Saturday, August 31, 2002


During his life Robert Duncan alternately called his booklength critical project both The H.D. Book and The Day Book. Individual chapters appeared in journals such as Caterpillar, but the volume as a whole has never appeared. The copy I’m reading comes from a pirate typesetting that I don’t believe was ever released in hard copy. In this sense, the version I have is not unlike the Frontier Press edition of Spring & All that Harvey Brown produced in order to provoke New Directions into republishing that great lost work of Williams.  


People have speculated over the reasons why The H.D. Book is not in print, and conspiracy theories on the topic are not unpopular. But in some sense, the book’s problem lies precisely in its genius – a work of criticism with no argument, no theme, no development, no expository equivalent to a plot. It certainly has nodes around which it turns again and again – Duncan’s autobiography, the poetry of Hilda Doolittle, the poetics of the high modernists in general, the “wars” between various occult practitioners extending outward from Blavatsky, seers that Duncan both cheerfully acknowledges as frauds and insists must be taken at full value. Any given chapter, any given paragraph may turn to one of these topics, or sweep between any two of them (Duncan’s sense of pace seems slow precisely because it is governed by rhythm).


So what we as readers must then confront is a text that straddles genres neatly between critical theory and autobiography and proceeds, as Shklovsky would have noticed, as plotless prose, a work whose point is never to get anywhere, but always to bring the reader into the presentness of reading itself. The H.D. Book is hardly the first such critical work in English – there is all of Stein’s lectures and critical prose, and again Spring & All. But in fact none of these have ever had an easy or simple publishing history, as Duncan himself certainly understood. In the 1950s, he had been the only writer of any note to acknowledge Stein’s influence whatsoever.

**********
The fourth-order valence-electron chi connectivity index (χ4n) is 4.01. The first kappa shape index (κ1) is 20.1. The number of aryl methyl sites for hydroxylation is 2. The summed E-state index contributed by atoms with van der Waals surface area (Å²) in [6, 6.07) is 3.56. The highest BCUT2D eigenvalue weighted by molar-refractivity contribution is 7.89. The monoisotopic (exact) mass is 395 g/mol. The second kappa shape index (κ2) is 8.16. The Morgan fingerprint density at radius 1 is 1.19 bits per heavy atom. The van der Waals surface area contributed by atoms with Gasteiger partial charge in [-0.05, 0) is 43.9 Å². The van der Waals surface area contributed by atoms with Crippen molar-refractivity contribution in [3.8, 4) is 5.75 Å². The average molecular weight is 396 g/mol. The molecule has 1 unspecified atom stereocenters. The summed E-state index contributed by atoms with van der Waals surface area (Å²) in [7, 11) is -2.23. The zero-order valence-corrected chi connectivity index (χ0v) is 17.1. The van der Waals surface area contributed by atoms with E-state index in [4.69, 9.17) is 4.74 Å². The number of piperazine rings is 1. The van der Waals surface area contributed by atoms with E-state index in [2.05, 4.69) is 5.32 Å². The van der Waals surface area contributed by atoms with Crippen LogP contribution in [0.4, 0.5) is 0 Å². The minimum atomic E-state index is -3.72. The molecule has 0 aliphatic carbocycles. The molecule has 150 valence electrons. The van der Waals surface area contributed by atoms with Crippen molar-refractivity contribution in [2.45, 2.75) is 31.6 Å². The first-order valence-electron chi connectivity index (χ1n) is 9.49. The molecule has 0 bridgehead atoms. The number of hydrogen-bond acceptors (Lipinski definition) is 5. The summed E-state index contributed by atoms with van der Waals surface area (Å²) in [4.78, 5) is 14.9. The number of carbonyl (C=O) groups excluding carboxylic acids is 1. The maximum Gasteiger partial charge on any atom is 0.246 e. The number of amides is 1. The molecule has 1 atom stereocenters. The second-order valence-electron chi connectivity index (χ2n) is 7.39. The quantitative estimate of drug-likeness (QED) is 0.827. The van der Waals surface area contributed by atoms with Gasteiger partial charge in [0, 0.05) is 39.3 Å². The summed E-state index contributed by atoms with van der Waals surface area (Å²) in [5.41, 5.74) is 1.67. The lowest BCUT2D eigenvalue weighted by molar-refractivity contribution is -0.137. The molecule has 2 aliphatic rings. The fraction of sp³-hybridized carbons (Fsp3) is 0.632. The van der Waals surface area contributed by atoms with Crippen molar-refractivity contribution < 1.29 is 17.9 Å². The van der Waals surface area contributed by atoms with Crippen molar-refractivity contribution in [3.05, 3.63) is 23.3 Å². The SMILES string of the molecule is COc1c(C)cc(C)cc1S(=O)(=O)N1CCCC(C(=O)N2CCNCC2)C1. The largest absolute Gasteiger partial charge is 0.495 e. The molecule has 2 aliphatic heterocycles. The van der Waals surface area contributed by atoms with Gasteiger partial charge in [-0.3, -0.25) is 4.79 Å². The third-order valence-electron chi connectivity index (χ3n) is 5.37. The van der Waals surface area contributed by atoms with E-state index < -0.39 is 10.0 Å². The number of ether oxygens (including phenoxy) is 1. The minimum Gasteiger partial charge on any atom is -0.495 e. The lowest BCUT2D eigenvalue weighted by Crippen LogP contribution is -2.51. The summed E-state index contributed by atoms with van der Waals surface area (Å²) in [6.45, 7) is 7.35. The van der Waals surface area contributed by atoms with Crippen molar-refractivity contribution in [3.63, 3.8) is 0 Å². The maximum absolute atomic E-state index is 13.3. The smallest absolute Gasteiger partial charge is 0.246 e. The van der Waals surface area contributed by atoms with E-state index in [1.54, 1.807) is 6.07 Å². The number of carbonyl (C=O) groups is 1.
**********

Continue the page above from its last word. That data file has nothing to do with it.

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Friday, August 30, 2002


I am the slowest of readers, so much that when I was a student, my high school enrolled me in an Evelyn Woods’ speed reading course to see if it couldn’t increase my pace – but I always imagined words to have sounds & sentences and paragraphs to set off thoughts, requiring me to reread passages over & over whenever I returned from my flights of “fancy.”


Today, I am reading perhaps 50 books at once – I have a stack beside this desk that includes The Angel Hair Anthology, Lorine Niedecker’s Collected Works, Bruce Andrews’ Lip Service, Allen Curnow’s Early Days Yet, Tan Lin’s Lotion Bullwhip Giraffe, Conjunction’s special issue on American Poetry: The State of the Art, Serge Gavronsky’s 66 for Starters, Charles Tomlinson’s Selected Poems, James Sherry’s Our Nuclear Heritage, Frank Stanford’s The Battlefield Where the Moon Says I Love You, Barbara Guest’s Selected Poems, and H.D.’s Collected Poems 1912-1944. Some of these are “rereads” (Sherry, Stanford), but others (Lin, Curnow, Tomlinson) are books that I have been reading literally for years.


In addition to this stack, I have another that sits by the front door, waiting for those moments when I can relax and sit on the porch and read – these are the books I took with me to Nova Scotia this summer (though the Angel Hair anthology and Niedecker collected were also in that group and have since migrated down to my study). In my bedroom is another clutch of books of poetry that will be integrated with the stack by the door. Plus the novel I’m currently reading, David Mitchell’s Ghostwritten.

The stack by the front door includes Christian Bok’s Eunoia, Pattie McCarthy’s bk of (h)rs, Lyn Hejinian’s A Border Comedy, Heaney’s version of Beowulf, Besmilr Brigham’s Run Through Rock, Jennifer Moxley’s The Sense Record, Geoffrey Hill’s Speech! Speech! (a curiously flaccid text given its reputation), and Edwin Torres’ The All-Union Day of the Shock Worker.


In a restroom upstairs is a smaller stack of critical &/or non-fiction texts that I’m working through more slowly. And in the dining room is Stephen Wolfram’s self-published tome, A New Kind of Science, which I’m going through with the idea that there must be some ideas for poems in there that I might use once I begin Universe in earnest (still a year away, I’d guess).


But in my pocket, as an e-book, is Robert Duncan’s H.D. Book, which I’ve downloaded to my Palm Pilot using the Adobe Acrobat Reader for Palm tool.


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Thursday, August 29, 2002

I have never thought of myself as an experimental writer, but this project is clearly a step into un- (or at least under-)charted territory. My idea is to write briefly from time to time mostly about my writing and whatever I might be thinking about poetry at the moment. Other subjects (music, politics, etc.) may enter in, as they do in life.

Blogs have been around for awhile now, but to date I haven't seen a genuinely good one devoted to contemporary poetry, so it may prove that there is no audience for such an endeavor. But this project isn't about audience. The fact that the blog has the potential to carry forward the best elements of a journal and seems inherently prone to digressive, if not absolutely plotless, prose gives me hope that this form might prove amenable to critical thinking.


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